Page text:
The parents of C.S. Lewis inflicted their son with the first name Clives, and he almost deserved it. Not surprisingly, he went by the nickname Jack, and is considered by some to be the greatest intellectual of the 20th-century. Like him or not, he was certainly one of the most influential.
His capacious mind is well-known and well-attested; he seemed to remember everything he read. His education in the humanities was broad and deep, though he admits of plenty of shortcomings (he was ashamed, for example, that his German remained at schoolboy level).
As a Latin and Greek teacher, I’m most intrigued that his Latin and Greek were not mastered in the standard 20th-century manner. Or, to put it more accurately, he learned in that middle way between the Acquisitionists and the Analysts (for more info, see this article on Latin Learning Methods).
Jack’s first few years of Attic were likely what we’d all call standard 19th- and 20th-century practice: he took on one or two grammatical points at a time, memorized and reproduced a chart, and added some vocabulary to his quiver. What happened next, though, was what really accelerated his learning. I’ll let him tell the rest of the story (emphasis my own).
“I arrived at Gaston’s [his tutor Knock’s house] on a Saturday, and he announced that we would begin Homer on Monday. I explained that I had never read a word in any dialect but the Attic, assuming that when he knew this he would approach Homer through some preliminary lessons on the Epic language. He replied merely with a sound very frequent in his conversation which I can only spell “Huh.” I found this rather disquieting; and I woke on Monday saying to myself, “Now for Homer. Golly!” The name struck awe into my soul.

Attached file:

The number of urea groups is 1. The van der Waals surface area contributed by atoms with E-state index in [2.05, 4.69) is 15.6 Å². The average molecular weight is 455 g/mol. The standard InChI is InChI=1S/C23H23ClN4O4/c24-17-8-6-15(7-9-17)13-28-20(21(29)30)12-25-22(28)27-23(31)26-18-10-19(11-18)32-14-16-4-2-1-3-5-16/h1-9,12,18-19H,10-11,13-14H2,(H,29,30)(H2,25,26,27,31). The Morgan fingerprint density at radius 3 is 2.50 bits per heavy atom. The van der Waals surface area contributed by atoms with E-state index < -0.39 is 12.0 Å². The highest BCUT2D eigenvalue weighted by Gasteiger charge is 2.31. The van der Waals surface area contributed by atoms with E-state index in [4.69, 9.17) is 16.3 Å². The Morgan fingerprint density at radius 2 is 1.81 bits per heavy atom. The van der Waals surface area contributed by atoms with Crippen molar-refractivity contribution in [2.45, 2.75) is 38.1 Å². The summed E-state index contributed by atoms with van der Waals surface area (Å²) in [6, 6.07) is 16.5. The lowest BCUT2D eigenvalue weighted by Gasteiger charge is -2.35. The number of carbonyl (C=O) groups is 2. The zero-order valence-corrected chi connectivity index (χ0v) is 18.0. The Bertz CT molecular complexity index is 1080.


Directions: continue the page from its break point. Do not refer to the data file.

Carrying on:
At nine o’clock we sat down in the little upstairs study which soon became so familiar to me. We opened our books at Iliad, Book I. Without a word of introduction Knock read aloud the first twenty lines or so in the “new” pronunciation, which I had never heard before. Like Smewgy [an earlier Greek tutor], he was a chanter; less mellow in voice, yet full gutturals and rolling r’s and more varied vowels seemed to suit the Bronze Age epic as well as Smewgy’s honey tongue suited Horace….—C.S. Lewis, Surprised by Joy 134-135.
I love doing this with my English-speaking students. The Iliad is the foundation of Western Literature. Thus, we don’t need to know anything before we dive in! I just jump in and start learning from Homer himself. This also reminds me of Lewis’s lament in another work, his preface to St. Athanasius’s On the Incarnation. In there, he laughed at how many of his students would read a 500-page, 20th-century non-fiction tome on Plato before they’d pull down The Symposium from the shelf and read it in an hour. I am not a teacher because I have in any way mastered these authors. Rather, I teach to introduce a new generation to these men: the greatest teachers the West has known.
The same, of course, applies in Greek. Don’t talk endlessly about Latin and Greek grammar—or even Latin and Greek authors. Just read them! They’re our real teachers and we want access to them as quickly as possible.
He [Knock] then translated, with a few, a very few explanations, about a hundred lines. I had never seen a classical author taken in such large gulps before. When he had finished he handed me over Crusius’ Lexicon [we’d now likely use Cunliffe] and, having told me to go through again as much as I could of what he had done, left the room. It seems an odd method of teaching, but it worked.